As Covid-19 continues to weaken the health system, an estimated 4,000 children could die in Nepal in the next six months, UN agency warnsUNICEF says it fears that without urgent action, the number of children dying before their fifth birthdays is going to increase for the first time in decades.
An additional 670 children could lose their lives every month in Nepal as the Covid-19 pandemic continues to weaken the health system and disrupt routine services, the United Nations Children's Fund said on Wednesday.
Child mortality rate for Nepal as of 2018 is 32.2 per 1,000 live births.
Issuing a press statement on Wednesday, the UN agency said researchers estimate up to 4,000 children could die in Nepal in the next six months.
Similarly, around 300,000 children could die in India, 95,000 in Pakistan, 28,000 in Bangladesh and 13,000 in Afghanistan in the coming six months, according to the UN agency which said the estimation is done based on the research by Johns Hopkins Bloomberg School of Public Health, newly published in The Lancet Global Health journal.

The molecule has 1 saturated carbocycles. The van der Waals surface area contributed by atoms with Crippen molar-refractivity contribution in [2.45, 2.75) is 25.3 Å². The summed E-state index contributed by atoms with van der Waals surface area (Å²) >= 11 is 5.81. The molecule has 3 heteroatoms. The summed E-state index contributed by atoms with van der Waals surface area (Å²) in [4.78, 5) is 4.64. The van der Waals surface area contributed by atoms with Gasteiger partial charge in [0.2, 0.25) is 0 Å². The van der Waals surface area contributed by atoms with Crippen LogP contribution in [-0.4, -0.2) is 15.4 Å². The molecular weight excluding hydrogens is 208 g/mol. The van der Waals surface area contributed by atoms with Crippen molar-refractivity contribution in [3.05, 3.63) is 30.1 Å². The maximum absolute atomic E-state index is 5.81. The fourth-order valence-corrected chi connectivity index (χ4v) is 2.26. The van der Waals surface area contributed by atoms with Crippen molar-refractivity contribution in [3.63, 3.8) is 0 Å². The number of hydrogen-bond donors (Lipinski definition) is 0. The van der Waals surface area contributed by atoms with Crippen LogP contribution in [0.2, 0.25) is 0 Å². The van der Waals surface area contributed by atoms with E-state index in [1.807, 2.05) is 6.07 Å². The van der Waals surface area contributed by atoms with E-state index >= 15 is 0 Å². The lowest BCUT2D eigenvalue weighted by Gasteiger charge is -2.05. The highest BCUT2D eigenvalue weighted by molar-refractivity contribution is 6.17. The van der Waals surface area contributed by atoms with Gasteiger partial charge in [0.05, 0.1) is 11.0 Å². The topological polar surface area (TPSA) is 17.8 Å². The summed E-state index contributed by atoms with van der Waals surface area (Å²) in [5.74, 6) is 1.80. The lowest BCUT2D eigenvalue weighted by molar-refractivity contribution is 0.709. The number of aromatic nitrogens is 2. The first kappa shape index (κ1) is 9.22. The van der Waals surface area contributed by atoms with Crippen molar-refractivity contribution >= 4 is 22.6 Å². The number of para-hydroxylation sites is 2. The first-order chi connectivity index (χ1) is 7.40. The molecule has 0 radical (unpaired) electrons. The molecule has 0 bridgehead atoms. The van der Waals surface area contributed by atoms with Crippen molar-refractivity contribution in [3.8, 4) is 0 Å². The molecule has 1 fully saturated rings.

“We fear that the number of children dying before their fifth birthdays is going to increase for the first time in decades,” Jean Gough, UNICEF regional director for South Asia, has been quoted in the statement as saying. “We must protect the mothers, the pregnant women and children in South Asia at all costs. Fighting the pandemic is critical but we cannot lose momentum on the decades of progress we have made in the region to reduce preventable maternal and child deaths.”
Like almost every other country in the world, Nepal too is fighting the Covid-19 pandemic. The country so far has reported 219 coronavirus cases, as of Wednesday. As many as 31 have recovered but no deaths due to the virus so far.
The UN agency warning, however, is a cause for concern, as the pandemic could put a roadblock to Nepal’s hard-earned progress and efforts to reduce child mortality rate over the decades.
UNICEF said in countries with already weak health systems, Covid-19 is causing disruptions in medical supply chains and straining financial and human resources.
“Visits to health care centres are declining due to lockdowns, curfews and transport disruptions and as communities remain fearful of infection,” it said.
Along with the increase in the child mortality, the assessment by UNICEF shows the pandemic is also taking a toll on the education of the children. It said nearly 1.3 billion students – over 72 per cent – are out of school as a result of nationwide school closures in 177 countries.